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ILoveCyrus

How to increase home water pressure...?

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ILoveCyrus

I'm a dummy....so can someone plz post photos and diagram of on ground pressure water tank. We live within all these HOA rules and regs. I wanna do something about this water pressure issue.

 

So fill tank on ground level with pump and pressure tank to pump up to 2nd floor? I need diagram and schematics to get a visual PLZ.

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Woolf

Just one of many  (10 sec on google)

 

http://powertekengg.com/booster.php

 

 

  ok the storage tank is missing to the right of the pump

Edited by Woolf

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SkyMan

 

 

ok the storage tank is missing to the right of the pump
And the input to the tank comes from the main.  The tank has a float valve in it to close the main when the tank is full.  The left side goes to where the main goes in your house now.  (Which I assume is not on your second floor.)

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ILoveCyrus

And the input to the tank comes from the main.  The tank has a float valve in it to close the main when the tank is full.  The left side goes to where the main goes in your house now.  (Which I assume is not on your second floor.)

 

 

Ughh.... I'll just get a Pro to give me an estimate. 

 

You didn't think I was gonna do this myself.........???

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Paul

Um, yeah, we did. :P

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Raven

Just finished our...Storage Tank/Booster Pump/Pressure Tank System...and it works fine. At this time we only have our private cr/shower and kitchen using, from system and guestroom cr are not in use yet. Boarding house is bypassed, the pressure system, as it will be used for garden watering later. Our shallow well, is connected to the system for future use (garden watering) and emergency use in household (like Sendong...no water in 3 weeks!)

Booster Pump goes on at 20 psi and off at 40 psi. I put a pressure gauge on water District to follow their pressure...5-10 psi at daytime (and less if just one faucet is open) and around 20 psi night time.

If brownout and the pressure fall, Water District bypass the system. (or I start the generator)

Could not find a plumber understanding, what I was talking about, so I ask my carpenter to make it!

 

post-14558-0-16617400-1394240806_thumb.jpg

 

One valve and one switch, installed in Storage Tank...Floating Valve to stop when full and Floating Switch to stop pump if empty.

Edited by Raven
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lopburi3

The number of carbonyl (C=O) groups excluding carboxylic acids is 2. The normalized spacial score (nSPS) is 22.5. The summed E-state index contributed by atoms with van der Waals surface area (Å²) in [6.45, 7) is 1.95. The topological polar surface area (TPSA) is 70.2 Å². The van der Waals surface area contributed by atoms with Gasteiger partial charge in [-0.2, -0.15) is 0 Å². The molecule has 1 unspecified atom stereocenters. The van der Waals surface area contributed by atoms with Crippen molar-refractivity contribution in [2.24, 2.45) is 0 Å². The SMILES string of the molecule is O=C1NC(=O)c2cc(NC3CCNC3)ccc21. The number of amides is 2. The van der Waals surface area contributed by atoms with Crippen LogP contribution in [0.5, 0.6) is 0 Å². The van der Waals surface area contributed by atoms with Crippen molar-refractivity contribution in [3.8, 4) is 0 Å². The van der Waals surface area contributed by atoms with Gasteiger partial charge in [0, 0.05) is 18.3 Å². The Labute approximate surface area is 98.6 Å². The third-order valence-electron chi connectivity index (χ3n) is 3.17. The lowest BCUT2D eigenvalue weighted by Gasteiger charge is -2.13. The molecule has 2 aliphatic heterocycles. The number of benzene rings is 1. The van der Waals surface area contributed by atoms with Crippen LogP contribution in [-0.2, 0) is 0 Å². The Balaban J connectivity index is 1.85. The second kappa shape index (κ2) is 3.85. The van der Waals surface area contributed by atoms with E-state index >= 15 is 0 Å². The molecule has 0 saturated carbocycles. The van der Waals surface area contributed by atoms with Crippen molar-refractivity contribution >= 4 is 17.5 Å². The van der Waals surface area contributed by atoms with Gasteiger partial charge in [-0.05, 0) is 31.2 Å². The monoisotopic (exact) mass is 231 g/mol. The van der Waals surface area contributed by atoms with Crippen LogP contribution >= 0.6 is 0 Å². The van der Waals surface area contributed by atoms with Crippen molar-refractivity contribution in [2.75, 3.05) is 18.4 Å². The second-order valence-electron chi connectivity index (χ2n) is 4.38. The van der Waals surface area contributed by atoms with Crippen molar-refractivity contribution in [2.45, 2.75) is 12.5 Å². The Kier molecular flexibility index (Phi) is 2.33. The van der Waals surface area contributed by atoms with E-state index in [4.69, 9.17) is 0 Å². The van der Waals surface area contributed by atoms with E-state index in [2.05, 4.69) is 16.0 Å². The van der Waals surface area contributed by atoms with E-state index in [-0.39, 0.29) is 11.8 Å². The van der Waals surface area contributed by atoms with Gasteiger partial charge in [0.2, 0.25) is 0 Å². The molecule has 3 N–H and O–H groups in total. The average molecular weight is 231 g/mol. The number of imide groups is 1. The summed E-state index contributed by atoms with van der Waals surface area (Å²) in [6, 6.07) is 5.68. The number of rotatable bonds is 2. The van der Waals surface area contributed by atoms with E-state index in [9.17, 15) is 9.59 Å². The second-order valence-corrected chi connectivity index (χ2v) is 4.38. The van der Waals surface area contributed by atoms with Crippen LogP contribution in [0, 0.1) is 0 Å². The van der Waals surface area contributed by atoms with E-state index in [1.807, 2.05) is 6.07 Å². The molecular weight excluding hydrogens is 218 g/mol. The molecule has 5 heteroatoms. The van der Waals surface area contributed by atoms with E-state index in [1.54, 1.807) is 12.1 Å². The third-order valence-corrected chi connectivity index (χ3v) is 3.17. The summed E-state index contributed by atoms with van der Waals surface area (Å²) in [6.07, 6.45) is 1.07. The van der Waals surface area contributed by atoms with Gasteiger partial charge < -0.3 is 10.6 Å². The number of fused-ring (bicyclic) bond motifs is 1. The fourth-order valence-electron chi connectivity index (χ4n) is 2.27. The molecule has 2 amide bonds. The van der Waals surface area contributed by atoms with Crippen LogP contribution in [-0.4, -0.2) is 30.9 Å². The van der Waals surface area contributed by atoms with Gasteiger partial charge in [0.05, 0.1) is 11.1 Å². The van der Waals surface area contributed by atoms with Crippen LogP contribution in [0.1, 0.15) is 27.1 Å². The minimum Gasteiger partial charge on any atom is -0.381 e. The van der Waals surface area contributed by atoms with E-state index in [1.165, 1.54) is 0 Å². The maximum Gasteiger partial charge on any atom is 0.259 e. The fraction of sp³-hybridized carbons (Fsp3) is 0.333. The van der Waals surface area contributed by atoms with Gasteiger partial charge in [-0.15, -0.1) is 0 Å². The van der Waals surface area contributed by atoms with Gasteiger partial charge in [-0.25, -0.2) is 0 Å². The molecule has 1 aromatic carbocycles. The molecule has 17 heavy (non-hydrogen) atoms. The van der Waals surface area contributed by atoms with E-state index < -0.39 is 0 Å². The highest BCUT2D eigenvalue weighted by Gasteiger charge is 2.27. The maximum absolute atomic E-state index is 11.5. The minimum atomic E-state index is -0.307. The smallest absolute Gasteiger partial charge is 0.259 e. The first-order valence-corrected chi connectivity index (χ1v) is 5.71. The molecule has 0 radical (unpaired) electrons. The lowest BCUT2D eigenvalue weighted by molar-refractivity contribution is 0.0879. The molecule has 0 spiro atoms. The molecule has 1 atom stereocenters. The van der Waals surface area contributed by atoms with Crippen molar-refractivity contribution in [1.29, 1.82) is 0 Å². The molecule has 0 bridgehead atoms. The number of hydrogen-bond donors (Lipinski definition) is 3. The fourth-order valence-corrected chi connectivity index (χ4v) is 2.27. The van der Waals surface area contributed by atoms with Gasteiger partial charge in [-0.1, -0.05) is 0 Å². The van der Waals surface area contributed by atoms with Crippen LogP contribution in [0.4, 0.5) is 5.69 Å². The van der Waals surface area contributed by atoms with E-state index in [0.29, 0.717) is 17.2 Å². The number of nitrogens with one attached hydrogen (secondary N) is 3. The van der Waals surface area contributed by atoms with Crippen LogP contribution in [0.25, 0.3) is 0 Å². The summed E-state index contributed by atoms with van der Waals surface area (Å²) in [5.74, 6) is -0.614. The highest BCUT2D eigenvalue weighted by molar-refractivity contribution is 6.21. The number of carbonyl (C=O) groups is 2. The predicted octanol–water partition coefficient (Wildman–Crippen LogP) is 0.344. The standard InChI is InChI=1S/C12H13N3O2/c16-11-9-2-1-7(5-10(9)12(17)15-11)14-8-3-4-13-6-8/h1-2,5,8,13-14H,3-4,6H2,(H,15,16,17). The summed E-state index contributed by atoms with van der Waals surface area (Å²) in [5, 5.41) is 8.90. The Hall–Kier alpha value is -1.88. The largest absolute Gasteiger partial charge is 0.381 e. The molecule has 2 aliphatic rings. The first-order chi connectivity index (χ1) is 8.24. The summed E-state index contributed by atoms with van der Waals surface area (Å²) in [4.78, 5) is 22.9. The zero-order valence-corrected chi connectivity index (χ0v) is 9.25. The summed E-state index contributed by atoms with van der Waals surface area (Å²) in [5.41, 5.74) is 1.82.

Here in Bangkok almost every home has a storage water tank at ground level that processed water feeds into using a float valve - simple.  Then output of tank is run to pump/home for good water pressure - simple.  Emergency no electric direct usage by two on/off taps on lines or one way stop valve (almost never needed so manual control a real option).  The only real variable is the pump with some using well type pumps as above with pressure tank and others using high pressure always on when using type to maintain about 60psi pressure. 

 

In countryside high water tanks may be an option (for low pressure unless very high) but are a real issue in confined areas and very heavy when full of water.  Better to use pumps to feed your water system rather than to fill an elevated tank in such cases and mush more compact system.  I would recommend larger storage tanks to account for any public water outages (I use two 1250 liter units tied together but most will only use a single of about 1k).  If you ever have to order water delivery good to have storage container.

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Raven

We got water for about 3 days in the 1000 L tank, but as soon as guestrooms are in use, it might be too small, so I plan to add and outdoor tank. Same with pressure tank, not really sure if 26 gallons is enough, but it's easy to install additional tank. I even prepared pipes, for solar heating of hot water, so in future we can save electricity on the instant heaters.

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lopburi3

Be careful pumping solar water however.  I had to build sun roof over my SS water tanks to keep temp low enough to prevent overheat cut-off of my Grundfos MQ3-45 pump.

   

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Raven

I'm not into the setup yet 'cos it for future use. But the plan was only pumping the "cold water" into Solar Heater.

 

ThermosyphonGraphic2.gif

Edited by Raven